Because of importance of technological learning for less developed countries, the notion has received increasing attention of scholars. The purpose of this paper is to investigate technological learning systematically by assessing the effect of technology transfer actors on technological learning in less developed countries context.
The paper presents assessment model by adopting technological learning concept based on technology absorption and incremental innovation at firm level and identifying key roles of technology transfer actors (State – Scientific and technological infrastructure – Industry) that affect technological learning. The paper follows survey as research methodology. Thus, a questionnaire was addressed to 33 Syrian textile factories to examine the assessment model. Simple linear, multiple linear and ordinal regression analyses are preformed to examine relationships of model components.
The regression models show notable ability of technology transfer actors to explain technological behavior of firms to accumulate operative capability and consequently to generate passive incremental innovation. The findings indicate passive technical change system of Syrian textile industry. Therefore, goal-oriented evaluation of actual technology policy is preliminary step for achieving improvements, as well as activating scientific and technological infrastructure role by enabling strong relationships with industry and supporting interactions of domestic firms of textile industry and with foreign players.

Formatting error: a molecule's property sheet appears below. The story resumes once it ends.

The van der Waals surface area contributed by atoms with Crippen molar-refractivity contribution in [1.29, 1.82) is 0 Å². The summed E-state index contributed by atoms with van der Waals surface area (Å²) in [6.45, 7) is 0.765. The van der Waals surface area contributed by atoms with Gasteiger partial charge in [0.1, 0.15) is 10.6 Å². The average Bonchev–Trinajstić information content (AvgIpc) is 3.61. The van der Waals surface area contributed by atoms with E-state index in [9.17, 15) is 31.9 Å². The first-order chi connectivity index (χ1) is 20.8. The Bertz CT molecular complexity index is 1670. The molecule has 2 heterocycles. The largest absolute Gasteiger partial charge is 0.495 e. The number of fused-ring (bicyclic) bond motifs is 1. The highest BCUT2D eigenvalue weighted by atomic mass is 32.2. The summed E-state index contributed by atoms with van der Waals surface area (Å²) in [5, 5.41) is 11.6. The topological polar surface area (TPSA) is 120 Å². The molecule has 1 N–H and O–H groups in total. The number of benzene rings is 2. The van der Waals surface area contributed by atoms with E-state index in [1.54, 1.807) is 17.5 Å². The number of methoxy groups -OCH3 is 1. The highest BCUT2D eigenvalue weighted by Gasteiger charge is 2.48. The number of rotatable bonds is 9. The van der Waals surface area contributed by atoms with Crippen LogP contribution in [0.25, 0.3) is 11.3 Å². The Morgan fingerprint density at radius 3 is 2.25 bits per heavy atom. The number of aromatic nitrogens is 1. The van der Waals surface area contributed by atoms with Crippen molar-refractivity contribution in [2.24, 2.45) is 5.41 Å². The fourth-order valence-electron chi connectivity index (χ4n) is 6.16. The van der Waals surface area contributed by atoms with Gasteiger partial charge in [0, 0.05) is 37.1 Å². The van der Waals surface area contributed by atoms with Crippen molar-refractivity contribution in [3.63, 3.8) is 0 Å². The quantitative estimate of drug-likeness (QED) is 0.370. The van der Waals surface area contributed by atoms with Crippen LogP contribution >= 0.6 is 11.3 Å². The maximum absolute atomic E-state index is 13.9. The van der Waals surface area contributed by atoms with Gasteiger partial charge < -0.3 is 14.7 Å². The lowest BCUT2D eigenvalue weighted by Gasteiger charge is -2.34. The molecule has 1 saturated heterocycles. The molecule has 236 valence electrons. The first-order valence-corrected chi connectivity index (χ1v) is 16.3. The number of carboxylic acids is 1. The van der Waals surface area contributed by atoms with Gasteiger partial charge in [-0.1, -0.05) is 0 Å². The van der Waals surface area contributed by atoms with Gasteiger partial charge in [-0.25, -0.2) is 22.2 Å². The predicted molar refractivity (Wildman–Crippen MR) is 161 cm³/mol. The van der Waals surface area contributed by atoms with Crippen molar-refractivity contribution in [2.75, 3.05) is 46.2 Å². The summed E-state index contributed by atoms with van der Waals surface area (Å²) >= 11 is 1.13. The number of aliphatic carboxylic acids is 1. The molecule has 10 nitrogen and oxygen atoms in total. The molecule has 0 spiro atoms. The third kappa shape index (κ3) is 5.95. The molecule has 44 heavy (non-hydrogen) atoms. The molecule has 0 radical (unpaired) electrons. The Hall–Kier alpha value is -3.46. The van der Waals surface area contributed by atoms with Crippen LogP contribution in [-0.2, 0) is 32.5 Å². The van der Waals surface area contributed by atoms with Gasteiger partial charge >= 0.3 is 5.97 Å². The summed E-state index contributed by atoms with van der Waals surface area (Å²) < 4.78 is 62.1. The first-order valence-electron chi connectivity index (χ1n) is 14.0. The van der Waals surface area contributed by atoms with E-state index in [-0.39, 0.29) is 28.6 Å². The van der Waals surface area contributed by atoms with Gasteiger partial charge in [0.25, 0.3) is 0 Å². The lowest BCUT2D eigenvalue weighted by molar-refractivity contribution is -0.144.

The paper enriches technological learning literature by proposing systematic approach that sets the nature of technical change process of less developed countries in core of analysis. Moreover, it provides a guide for technological learning practices at firm level and for policymakers based on assessing actual status of Syrian textile industry.
Ghazinoory, S., Ali Ali, A., Hassanzadeh, A. and Majidpour, M. (2019), "Examining systematic technological learning of Syrian textile industry", Journal of Science and Technology Policy Management, Vol. 10 No. 1, pp. 116-142. https://doi.org/10.1108/JSTPM-10-2017-0049
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